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When an institution calling itself Catholic removes Christ and grace from its activities, then it devolves into another secular and faddish ideology whose power to transform hearts is greatly diminished.

By Theodore Misiak, Catholic World Report, August 14, 2023

Theodore Misiak has a Ph.D. in Economics and many years of experience in both business and academia.


In the previous article we mentioned two movements, Laudato Si’ and the Economy of Francesco (EoF), that are taking root in Catholic higher education. So far, we outlined some of the foundations of Catholic environmentalism. Here, we explore Catholic teaching on economic justice.

Human activity and virtue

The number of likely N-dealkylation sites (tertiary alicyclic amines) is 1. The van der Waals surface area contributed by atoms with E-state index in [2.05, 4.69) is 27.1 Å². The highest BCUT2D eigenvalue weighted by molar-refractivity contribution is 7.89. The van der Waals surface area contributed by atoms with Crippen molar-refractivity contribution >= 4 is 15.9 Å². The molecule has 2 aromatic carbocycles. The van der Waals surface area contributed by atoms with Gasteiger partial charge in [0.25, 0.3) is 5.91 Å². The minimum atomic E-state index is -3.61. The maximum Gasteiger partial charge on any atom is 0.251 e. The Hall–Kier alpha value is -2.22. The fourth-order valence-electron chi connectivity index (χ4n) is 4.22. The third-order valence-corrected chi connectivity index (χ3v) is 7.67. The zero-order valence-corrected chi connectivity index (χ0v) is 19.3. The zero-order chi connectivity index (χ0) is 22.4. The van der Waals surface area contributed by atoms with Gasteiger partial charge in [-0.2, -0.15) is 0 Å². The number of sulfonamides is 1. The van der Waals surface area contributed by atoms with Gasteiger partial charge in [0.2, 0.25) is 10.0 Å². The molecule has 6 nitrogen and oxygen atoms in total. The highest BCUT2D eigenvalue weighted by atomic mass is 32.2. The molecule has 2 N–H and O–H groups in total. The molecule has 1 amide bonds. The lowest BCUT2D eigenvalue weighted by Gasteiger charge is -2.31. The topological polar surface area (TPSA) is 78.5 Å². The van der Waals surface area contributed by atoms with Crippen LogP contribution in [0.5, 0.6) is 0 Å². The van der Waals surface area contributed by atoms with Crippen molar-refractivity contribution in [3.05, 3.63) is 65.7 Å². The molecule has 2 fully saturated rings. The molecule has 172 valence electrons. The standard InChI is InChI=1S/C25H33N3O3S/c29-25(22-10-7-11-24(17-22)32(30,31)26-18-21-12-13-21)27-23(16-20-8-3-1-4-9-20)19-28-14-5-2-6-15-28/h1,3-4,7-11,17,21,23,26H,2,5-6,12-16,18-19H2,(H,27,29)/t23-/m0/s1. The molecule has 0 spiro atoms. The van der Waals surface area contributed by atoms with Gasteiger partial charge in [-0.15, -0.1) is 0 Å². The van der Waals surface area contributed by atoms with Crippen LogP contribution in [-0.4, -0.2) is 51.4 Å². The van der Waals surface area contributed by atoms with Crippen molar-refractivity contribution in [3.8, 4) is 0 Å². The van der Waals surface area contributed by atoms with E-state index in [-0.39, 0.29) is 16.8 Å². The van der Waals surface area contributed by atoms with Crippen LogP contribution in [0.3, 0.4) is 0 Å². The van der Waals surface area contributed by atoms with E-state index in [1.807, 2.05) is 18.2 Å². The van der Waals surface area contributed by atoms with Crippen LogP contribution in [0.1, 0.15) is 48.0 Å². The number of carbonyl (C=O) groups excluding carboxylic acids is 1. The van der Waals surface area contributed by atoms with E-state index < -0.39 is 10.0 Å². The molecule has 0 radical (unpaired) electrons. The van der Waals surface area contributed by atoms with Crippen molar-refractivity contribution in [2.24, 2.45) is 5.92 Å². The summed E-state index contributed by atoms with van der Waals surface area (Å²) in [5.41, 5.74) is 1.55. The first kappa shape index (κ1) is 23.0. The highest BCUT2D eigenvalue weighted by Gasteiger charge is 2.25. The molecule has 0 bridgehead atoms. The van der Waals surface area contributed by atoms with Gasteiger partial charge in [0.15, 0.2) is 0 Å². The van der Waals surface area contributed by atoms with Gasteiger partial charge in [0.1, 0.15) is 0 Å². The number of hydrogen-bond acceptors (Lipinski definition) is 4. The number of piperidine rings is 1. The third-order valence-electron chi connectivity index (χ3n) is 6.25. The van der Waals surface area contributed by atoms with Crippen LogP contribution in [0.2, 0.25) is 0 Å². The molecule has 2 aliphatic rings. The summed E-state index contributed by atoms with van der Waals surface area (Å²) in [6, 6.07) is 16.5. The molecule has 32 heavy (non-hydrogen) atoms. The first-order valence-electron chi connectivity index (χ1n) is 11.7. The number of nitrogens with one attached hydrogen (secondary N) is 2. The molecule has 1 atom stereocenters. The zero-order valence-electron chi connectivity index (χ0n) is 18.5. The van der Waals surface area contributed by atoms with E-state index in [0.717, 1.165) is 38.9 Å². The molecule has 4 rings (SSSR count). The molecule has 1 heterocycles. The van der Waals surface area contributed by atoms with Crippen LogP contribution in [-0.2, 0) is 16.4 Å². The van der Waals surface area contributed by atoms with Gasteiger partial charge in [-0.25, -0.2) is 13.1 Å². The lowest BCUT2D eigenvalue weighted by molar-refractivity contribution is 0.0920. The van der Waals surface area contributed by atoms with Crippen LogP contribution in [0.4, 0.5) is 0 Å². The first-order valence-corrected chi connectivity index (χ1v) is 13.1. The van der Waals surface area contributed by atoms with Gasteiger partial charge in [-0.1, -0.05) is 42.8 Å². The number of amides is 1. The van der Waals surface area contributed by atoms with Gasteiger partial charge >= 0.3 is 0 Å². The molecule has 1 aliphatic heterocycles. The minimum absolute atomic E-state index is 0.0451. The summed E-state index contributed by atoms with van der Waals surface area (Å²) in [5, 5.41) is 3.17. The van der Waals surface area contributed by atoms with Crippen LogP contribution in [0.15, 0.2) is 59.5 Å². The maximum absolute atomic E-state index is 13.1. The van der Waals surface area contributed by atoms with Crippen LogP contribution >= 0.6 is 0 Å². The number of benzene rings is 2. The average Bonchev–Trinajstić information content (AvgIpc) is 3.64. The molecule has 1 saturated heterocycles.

It is worthwhile to start by considering the distinction between an economy and economic activity. “Economy” is an abstract noun and not a moral agent. Pope St. John Paul II pointed out that placing blame not on “the moral conscience of an individual, but rather on some vague entity or anonymous collectivity such as the situation, the system, society, structures or institutions” is incompatible with Church teaching. The authentic teaching is that social sins “are the result of the accumulation and concentration of many personal sins.” Furthermore, a “situation-or likewise an institution, a structure, society itself-is not in itself the subject of moral acts. Hence a situation cannot in itself be good or bad.” (Reconciliation et Paenitentia [RP], 16). …

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